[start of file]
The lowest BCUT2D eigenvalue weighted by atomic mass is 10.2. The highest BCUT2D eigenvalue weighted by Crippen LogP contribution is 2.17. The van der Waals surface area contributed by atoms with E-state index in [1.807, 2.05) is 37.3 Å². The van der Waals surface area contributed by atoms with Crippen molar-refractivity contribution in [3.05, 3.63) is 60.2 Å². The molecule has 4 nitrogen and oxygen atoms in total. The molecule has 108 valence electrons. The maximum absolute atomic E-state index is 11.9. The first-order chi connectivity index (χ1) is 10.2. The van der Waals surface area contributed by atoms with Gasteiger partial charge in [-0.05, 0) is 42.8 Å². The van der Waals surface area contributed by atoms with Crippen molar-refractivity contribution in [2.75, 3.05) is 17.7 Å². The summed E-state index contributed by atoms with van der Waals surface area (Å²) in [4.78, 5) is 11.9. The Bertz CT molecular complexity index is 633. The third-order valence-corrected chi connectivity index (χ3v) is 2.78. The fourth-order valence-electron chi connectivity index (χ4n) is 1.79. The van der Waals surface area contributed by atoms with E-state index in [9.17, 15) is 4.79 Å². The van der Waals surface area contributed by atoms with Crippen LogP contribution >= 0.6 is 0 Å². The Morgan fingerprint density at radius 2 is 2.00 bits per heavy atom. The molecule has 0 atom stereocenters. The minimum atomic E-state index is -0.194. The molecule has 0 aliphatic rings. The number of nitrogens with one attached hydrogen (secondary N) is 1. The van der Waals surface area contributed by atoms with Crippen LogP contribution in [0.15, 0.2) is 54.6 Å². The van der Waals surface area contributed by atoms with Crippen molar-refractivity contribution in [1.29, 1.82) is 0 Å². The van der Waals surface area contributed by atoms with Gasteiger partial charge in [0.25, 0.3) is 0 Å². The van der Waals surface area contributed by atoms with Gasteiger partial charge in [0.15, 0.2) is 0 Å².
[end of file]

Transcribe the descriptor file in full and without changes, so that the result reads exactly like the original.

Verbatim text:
The lowest BCUT2D eigenvalue weighted by atomic mass is 10.2. The highest BCUT2D eigenvalue weighted by Crippen LogP contribution is 2.17. The van der Waals surface area contributed by atoms with E-state index in [1.807, 2.05) is 37.3 Å². The van der Waals surface area contributed by atoms with Crippen molar-refractivity contribution in [3.05, 3.63) is 60.2 Å². The molecule has 4 nitrogen and oxygen atoms in total. The molecule has 108 valence electrons. The maximum absolute atomic E-state index is 11.9. The first-order chi connectivity index (χ1) is 10.2. The van der Waals surface area contributed by atoms with Gasteiger partial charge in [-0.05, 0) is 42.8 Å². The van der Waals surface area contributed by atoms with Crippen molar-refractivity contribution in [2.75, 3.05) is 17.7 Å². The summed E-state index contributed by atoms with van der Waals surface area (Å²) in [4.78, 5) is 11.9. The Bertz CT molecular complexity index is 633. The third-order valence-corrected chi connectivity index (χ3v) is 2.78. The fourth-order valence-electron chi connectivity index (χ4n) is 1.79. The van der Waals surface area contributed by atoms with E-state index in [9.17, 15) is 4.79 Å². The van der Waals surface area contributed by atoms with Crippen LogP contribution >= 0.6 is 0 Å². The Morgan fingerprint density at radius 2 is 2.00 bits per heavy atom. The molecule has 0 atom stereocenters. The minimum atomic E-state index is -0.194. The molecule has 0 aliphatic rings. The number of nitrogens with one attached hydrogen (secondary N) is 1. The van der Waals surface area contributed by atoms with Crippen LogP contribution in [0.15, 0.2) is 54.6 Å². The van der Waals surface area contributed by atoms with Crippen molar-refractivity contribution in [1.29, 1.82) is 0 Å². The van der Waals surface area contributed by atoms with Gasteiger partial charge in [0.25, 0.3) is 0 Å². The van der Waals surface area contributed by atoms with Gasteiger partial charge in [0.15, 0.2) is 0 Å².